Global Witness in a new investigation reveals systemic illegal logging by a major European company in the Democratic Republic of Congo (DRC), while Norway and France are on the brink of funding expansion of the country’s industrial logging sector, a decision that will benefit foreign powers than the local Congolese population.
The two-year investigation reveals that European company Norsudtimber – the biggest single owner of logging concessions covering over 40,000 kilometres of rainforest in the DRC, is operating illegally on 90 percent of its sites.
At the same time, the report says, Norway and France are planning to fund an US$18 million programme, which includes backing the expansion of industrial logging in DRC and support to Norsudtimber – which is headquartered in the Alpine tax haven of Liechtenstein. This directly contradicts both countries’ climate and forest protection goals.
The report shows that expanding industrial logging in DRC’s rainforest could generate 35 million tonnes of extra carbon dioxide emissions per year, thereby accelerating climate change.
China, Vietnam, France and Portugal are also all failing to stop Norsudtimber’s illegal timber trading: 78% of its timber exports went to Vietnam and China between 2013 and 2017, 11 percent went to Europe, with the majority going to Portugal and France. Almost 60 percenTof the timber exported comes from endangered or vulnerable tree species.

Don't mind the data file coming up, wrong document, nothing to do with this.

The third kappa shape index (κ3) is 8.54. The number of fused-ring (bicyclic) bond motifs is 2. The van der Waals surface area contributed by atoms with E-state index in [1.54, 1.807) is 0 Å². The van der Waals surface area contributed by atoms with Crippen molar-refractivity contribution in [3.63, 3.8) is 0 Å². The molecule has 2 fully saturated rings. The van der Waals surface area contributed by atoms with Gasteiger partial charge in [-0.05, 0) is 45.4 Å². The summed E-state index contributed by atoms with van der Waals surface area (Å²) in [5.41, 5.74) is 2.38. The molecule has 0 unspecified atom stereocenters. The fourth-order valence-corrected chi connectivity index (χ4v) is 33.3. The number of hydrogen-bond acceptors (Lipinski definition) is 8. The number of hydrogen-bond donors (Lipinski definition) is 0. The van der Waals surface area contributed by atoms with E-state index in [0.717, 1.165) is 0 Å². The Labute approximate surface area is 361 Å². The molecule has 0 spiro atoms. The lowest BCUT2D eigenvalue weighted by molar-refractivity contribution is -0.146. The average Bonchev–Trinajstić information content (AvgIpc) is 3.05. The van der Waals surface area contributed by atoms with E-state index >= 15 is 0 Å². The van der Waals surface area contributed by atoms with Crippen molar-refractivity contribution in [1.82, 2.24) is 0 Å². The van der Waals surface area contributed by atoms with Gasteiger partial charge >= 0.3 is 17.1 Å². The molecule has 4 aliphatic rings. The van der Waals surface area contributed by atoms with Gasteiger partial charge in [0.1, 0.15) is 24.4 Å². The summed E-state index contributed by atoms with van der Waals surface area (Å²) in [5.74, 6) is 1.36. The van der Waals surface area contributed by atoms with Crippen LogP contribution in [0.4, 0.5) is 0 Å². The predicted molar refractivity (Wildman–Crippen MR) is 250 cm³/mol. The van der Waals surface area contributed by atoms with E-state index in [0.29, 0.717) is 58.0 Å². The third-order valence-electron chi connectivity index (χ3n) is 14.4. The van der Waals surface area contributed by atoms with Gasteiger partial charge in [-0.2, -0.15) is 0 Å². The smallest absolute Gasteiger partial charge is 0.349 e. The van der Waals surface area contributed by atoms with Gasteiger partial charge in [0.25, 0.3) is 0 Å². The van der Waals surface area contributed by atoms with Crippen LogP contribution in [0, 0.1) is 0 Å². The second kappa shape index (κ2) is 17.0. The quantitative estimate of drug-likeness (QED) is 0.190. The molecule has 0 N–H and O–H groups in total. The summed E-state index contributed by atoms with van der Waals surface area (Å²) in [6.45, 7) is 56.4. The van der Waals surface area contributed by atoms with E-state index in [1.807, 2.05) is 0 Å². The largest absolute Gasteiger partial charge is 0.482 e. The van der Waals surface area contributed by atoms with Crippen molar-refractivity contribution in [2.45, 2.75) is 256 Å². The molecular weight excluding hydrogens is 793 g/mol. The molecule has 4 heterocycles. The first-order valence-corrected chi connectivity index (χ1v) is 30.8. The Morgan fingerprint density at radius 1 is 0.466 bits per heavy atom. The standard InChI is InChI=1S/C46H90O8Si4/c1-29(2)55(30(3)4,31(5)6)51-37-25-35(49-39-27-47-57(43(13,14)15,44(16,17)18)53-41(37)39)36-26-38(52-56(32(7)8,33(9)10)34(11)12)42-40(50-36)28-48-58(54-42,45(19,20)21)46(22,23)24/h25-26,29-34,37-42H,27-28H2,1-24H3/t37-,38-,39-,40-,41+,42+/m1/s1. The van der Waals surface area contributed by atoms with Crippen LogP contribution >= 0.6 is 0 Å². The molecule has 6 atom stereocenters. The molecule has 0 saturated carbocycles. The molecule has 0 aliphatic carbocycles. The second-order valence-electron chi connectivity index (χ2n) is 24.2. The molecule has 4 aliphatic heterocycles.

The report shows how a global web of secrecy – made up of tax havens and shell companies listed in Liechtenstein, Dubai and Hong Kong – is facilitating this illegal international trade whilst protecting three Portuguese brothers at the head of the company from scrutiny. Norsudtimber’s detailed response to the allegations is included in Global Witness’ report.
Norsudtimber meanwhile has given a detailed denial, but the investigation reveals the failure of governments, donors and traders to prevent the destruction of one of the world’s most climate-critical rainforests – despite the existence of national and international political and legal systems designed to protect it. “The result is a total systems failure. This is where the system has broken down,” says the report.
The DRC government has failed to uphold its own laws
The DRC government is the first line of defence against illegal or unsustainable logging operations. Yet the report says government is complicit in ongoing illegal logging by companies like Norsudtimber, by telling them they can ignore the law. “The DRC government has also announced its intentions to lift the moratorium on the allocation of new industrial logging concessions. Moves are already underway to open up even greater swathes of rainforest to yet more loggers, while those there already operate illegally and with impunity,” it says.
The report accuses donors for failing to stop their political and financial support for industrial logging: Meanwhile, governments who sit on the board of the Central African Forests Initiative (CAFI) such as Norway, France, Germany and the UK, are also poised to support the expansion of industrial logging. Donors such as Norway and France, refuse to pull the plug on their support to logging companies and their support to lifting the moratorium – despite evidence that companies like Norsudtimber are illegally logging, and that lifting the moratorium would allow loggers to continue to exploit and ransack the rainforest.